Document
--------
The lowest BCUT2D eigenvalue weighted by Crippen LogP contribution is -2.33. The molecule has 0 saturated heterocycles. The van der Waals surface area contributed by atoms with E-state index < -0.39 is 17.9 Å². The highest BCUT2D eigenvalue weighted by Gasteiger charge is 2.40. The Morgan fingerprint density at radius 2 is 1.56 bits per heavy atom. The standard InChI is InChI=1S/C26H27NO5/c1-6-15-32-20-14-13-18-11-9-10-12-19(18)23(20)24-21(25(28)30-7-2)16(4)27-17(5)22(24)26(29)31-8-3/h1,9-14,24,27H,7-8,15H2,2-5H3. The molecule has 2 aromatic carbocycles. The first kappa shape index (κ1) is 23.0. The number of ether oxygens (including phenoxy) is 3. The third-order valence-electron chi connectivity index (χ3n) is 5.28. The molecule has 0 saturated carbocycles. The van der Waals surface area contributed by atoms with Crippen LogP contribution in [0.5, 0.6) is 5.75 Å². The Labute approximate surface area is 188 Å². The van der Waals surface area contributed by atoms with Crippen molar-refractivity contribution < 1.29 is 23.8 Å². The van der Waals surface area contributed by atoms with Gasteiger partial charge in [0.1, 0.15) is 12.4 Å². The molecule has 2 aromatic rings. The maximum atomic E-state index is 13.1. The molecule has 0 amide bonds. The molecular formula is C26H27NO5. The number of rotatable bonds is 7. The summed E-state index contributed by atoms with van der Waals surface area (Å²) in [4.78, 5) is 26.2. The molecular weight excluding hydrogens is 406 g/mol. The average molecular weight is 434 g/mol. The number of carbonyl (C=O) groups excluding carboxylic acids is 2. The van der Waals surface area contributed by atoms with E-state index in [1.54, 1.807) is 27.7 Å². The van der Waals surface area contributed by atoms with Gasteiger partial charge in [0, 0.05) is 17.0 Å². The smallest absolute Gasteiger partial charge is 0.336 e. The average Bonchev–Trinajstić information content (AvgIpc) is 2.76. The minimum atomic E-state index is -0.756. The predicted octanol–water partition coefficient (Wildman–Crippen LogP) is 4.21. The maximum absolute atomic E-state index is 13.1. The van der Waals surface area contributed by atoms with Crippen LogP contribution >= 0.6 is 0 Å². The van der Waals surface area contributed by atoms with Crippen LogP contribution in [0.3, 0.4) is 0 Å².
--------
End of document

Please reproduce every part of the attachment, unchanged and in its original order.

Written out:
The lowest BCUT2D eigenvalue weighted by Crippen LogP contribution is -2.33. The molecule has 0 saturated heterocycles. The van der Waals surface area contributed by atoms with E-state index < -0.39 is 17.9 Å². The highest BCUT2D eigenvalue weighted by Gasteiger charge is 2.40. The Morgan fingerprint density at radius 2 is 1.56 bits per heavy atom. The standard InChI is InChI=1S/C26H27NO5/c1-6-15-32-20-14-13-18-11-9-10-12-19(18)23(20)24-21(25(28)30-7-2)16(4)27-17(5)22(24)26(29)31-8-3/h1,9-14,24,27H,7-8,15H2,2-5H3. The molecule has 2 aromatic carbocycles. The first kappa shape index (κ1) is 23.0. The number of ether oxygens (including phenoxy) is 3. The third-order valence-electron chi connectivity index (χ3n) is 5.28. The molecule has 0 saturated carbocycles. The van der Waals surface area contributed by atoms with Crippen LogP contribution in [0.5, 0.6) is 5.75 Å². The Labute approximate surface area is 188 Å². The van der Waals surface area contributed by atoms with Crippen molar-refractivity contribution < 1.29 is 23.8 Å². The van der Waals surface area contributed by atoms with Gasteiger partial charge in [0.1, 0.15) is 12.4 Å². The molecule has 2 aromatic rings. The maximum atomic E-state index is 13.1. The molecule has 0 amide bonds. The molecular formula is C26H27NO5. The number of rotatable bonds is 7. The summed E-state index contributed by atoms with van der Waals surface area (Å²) in [4.78, 5) is 26.2. The molecular weight excluding hydrogens is 406 g/mol. The average molecular weight is 434 g/mol. The number of carbonyl (C=O) groups excluding carboxylic acids is 2. The van der Waals surface area contributed by atoms with E-state index in [1.54, 1.807) is 27.7 Å². The van der Waals surface area contributed by atoms with Gasteiger partial charge in [0, 0.05) is 17.0 Å². The smallest absolute Gasteiger partial charge is 0.336 e. The average Bonchev–Trinajstić information content (AvgIpc) is 2.76. The minimum atomic E-state index is -0.756. The predicted octanol–water partition coefficient (Wildman–Crippen LogP) is 4.21. The maximum absolute atomic E-state index is 13.1. The van der Waals surface area contributed by atoms with Crippen LogP contribution >= 0.6 is 0 Å². The van der Waals surface area contributed by atoms with Crippen LogP contribution in [0.3, 0.4) is 0 Å².